That said, I clearly don't understand how to ride a duc. Perhaps one of you ducatisa's would like to own this awesome machine?
 

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Discussion Starter · #8 ·
Seriously? The response is "You don't don't know how to ride". That's funny. There is something wrong with this bike, some system is keeping the RPM's low when starting off in first gear. Even when I slip the clutch and rev it to 5k, as soon as the clutch starts to engage the rev's drop to 1,500 or 2k and she just chugs along. Not sure if it's in the ECM, or maybe something in the intake that's not balanced. I've read about this exact issue on other Ducati sites, and they all had different solutions. But ya'lls knee jerk reaction of "you don't know how to ride" reminds me of a harley ableson's creed of "first thing you do is remove the mufflers" kinds mentality.

Still no offers on this beautiful bike, though.
 

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So I bought a gently used 2014 Multistrada 1200S Touring model. Only 9k miles, had service records, always stored inside, never dropped. Seemed like a good bike, though I didn't ride it at the dealership. Finally had a chance to ride it (this thing does not deserve the title "she") this weekend and this thing is garbage. I'm 58 years old and have been riding bikes since I was 12, this is the worst bike I've ever owned. There is NO torque at all below 3k RPM, it just chugs when pulling away from a stop sign. And slipping the clutch does not help for the first 20' off the line. Then it's like my old RM250 when it hits the powerband, bang, it pulls a wheelie. My 1999 TL1000s is some much smoother I can't believe it. I've already bled the clutch and install adjustable levers hoping to alleviate the issue, to no avail. This thing is JUNK.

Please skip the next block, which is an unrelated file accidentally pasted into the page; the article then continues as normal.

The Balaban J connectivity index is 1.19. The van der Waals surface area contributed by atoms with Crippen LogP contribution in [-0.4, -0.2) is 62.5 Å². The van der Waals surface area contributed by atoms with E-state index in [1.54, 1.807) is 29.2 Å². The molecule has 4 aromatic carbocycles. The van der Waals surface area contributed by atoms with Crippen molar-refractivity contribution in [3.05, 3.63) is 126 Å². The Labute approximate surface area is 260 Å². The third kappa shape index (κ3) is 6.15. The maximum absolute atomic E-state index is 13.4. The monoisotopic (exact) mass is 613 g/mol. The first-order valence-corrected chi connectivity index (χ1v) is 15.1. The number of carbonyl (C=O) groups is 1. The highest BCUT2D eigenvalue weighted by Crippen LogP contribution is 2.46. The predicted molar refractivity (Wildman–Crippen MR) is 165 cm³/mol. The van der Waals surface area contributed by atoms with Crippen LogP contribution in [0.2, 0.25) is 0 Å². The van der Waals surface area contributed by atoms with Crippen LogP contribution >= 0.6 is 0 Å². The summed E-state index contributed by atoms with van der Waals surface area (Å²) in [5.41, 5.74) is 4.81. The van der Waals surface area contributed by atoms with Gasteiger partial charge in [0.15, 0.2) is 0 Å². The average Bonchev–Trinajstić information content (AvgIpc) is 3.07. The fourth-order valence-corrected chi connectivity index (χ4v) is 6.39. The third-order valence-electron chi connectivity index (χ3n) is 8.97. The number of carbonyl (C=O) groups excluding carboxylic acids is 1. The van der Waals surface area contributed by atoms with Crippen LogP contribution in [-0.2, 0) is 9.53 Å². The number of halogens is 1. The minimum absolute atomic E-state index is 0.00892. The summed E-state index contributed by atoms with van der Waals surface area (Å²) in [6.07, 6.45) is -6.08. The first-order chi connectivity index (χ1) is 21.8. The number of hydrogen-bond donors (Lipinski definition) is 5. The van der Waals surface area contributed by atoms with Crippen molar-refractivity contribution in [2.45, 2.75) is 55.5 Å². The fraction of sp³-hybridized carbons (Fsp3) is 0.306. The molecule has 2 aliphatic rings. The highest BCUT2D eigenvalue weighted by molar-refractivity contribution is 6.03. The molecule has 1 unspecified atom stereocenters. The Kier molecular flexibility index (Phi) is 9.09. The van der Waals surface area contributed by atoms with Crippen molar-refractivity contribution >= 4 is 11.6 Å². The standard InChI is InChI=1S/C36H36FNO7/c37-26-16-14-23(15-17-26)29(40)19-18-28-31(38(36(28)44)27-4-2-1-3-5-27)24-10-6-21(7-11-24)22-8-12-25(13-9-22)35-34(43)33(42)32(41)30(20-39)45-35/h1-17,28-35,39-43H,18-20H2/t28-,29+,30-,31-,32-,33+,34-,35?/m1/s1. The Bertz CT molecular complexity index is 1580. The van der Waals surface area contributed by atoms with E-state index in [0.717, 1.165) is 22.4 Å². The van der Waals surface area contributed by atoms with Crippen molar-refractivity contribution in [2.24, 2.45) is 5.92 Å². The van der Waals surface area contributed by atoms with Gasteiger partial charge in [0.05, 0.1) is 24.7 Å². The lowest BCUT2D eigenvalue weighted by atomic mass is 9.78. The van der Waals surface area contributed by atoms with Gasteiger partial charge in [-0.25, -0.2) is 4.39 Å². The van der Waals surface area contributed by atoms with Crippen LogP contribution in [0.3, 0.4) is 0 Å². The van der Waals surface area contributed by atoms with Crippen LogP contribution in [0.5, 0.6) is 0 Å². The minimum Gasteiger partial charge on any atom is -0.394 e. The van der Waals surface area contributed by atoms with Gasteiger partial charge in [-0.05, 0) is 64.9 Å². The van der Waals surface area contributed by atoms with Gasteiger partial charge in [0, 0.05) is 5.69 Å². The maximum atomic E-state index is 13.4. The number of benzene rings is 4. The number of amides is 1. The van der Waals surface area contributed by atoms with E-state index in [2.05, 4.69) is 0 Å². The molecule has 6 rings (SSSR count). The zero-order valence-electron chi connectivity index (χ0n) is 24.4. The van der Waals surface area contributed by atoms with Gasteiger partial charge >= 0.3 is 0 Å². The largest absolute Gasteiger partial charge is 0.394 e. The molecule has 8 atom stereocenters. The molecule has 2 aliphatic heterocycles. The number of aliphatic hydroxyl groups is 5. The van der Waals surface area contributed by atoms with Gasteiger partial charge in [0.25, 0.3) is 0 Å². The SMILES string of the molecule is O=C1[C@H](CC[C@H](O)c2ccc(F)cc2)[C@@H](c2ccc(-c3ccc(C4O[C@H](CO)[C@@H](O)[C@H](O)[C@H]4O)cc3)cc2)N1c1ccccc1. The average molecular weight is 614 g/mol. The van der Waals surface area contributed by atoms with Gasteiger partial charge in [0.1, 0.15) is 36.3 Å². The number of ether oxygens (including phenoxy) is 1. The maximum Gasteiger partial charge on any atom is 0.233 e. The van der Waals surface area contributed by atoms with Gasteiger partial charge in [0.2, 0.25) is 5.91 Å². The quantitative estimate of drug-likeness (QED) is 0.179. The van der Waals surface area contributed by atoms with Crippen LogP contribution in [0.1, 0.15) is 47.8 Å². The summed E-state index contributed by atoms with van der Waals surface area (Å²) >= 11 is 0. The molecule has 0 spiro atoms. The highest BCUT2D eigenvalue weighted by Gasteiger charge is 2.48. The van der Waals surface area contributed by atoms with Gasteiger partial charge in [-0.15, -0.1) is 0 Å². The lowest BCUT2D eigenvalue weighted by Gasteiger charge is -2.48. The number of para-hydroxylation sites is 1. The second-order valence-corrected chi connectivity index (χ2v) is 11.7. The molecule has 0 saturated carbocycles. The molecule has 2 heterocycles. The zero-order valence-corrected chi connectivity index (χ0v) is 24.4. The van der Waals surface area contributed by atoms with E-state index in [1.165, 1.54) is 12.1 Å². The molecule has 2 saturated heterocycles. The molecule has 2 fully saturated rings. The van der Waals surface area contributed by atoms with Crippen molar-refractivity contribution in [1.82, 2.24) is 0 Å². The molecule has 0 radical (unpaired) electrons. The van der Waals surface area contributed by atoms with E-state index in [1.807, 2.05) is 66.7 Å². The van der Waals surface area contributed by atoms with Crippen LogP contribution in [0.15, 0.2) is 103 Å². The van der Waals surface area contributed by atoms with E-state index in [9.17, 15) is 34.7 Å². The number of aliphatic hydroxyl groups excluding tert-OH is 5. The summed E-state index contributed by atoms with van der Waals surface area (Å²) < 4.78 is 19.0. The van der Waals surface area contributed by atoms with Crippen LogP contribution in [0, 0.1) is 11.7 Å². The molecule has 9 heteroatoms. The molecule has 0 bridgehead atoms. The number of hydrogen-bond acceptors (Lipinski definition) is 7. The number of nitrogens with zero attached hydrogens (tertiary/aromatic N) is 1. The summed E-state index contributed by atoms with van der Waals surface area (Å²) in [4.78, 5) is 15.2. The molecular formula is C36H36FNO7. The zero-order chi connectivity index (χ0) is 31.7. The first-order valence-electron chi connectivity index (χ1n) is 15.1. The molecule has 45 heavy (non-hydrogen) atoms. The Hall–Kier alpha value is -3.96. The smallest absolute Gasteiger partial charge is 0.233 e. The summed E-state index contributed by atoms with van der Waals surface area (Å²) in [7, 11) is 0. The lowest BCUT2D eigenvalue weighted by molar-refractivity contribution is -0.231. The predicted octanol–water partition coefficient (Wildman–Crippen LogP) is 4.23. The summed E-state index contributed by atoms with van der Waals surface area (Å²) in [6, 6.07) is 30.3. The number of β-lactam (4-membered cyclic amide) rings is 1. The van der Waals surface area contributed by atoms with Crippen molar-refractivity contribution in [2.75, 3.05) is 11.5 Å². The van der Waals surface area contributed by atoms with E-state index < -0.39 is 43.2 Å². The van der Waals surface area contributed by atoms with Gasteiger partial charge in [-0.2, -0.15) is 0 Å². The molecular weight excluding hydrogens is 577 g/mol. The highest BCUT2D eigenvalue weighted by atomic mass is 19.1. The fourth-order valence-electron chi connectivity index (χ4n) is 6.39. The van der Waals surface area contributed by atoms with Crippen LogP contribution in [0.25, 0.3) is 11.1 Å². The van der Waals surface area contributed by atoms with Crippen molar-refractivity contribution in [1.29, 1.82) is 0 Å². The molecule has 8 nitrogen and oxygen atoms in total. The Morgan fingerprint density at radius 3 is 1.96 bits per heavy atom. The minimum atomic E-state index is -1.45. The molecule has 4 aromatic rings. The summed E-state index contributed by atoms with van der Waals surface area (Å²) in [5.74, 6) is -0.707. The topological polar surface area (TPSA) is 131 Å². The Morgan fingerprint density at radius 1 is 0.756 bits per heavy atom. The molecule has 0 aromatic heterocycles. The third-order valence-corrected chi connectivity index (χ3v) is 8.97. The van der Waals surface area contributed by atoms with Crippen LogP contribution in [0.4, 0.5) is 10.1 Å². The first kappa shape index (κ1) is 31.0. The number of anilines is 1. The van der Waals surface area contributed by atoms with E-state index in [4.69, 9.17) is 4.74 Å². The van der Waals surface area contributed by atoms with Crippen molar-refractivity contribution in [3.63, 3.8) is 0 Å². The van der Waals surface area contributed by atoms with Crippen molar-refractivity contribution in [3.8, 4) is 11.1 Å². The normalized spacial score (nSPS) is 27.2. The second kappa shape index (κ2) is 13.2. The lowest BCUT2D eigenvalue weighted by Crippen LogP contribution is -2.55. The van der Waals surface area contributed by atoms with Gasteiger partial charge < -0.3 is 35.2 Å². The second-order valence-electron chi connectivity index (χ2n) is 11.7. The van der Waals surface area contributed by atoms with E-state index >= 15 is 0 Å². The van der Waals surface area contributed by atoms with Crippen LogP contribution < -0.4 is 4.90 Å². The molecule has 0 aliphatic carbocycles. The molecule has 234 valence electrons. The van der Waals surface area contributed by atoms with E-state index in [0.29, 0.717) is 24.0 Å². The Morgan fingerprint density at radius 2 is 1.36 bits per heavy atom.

I'm at my wits end.

I miss my old K100RT.

Thanks for letting me vent.
It sounds like your bike is in limp or safe mode...get the ECU checked at the dealership. These engines prefer to be at an rpm of 5k and up, but they do not lug off the line for the first twenty or thirty feet. Something definitely wrong. Also go into the menu and reset the engine modes etc back to the factory settings...your engine settings may have been changed in the menu etc....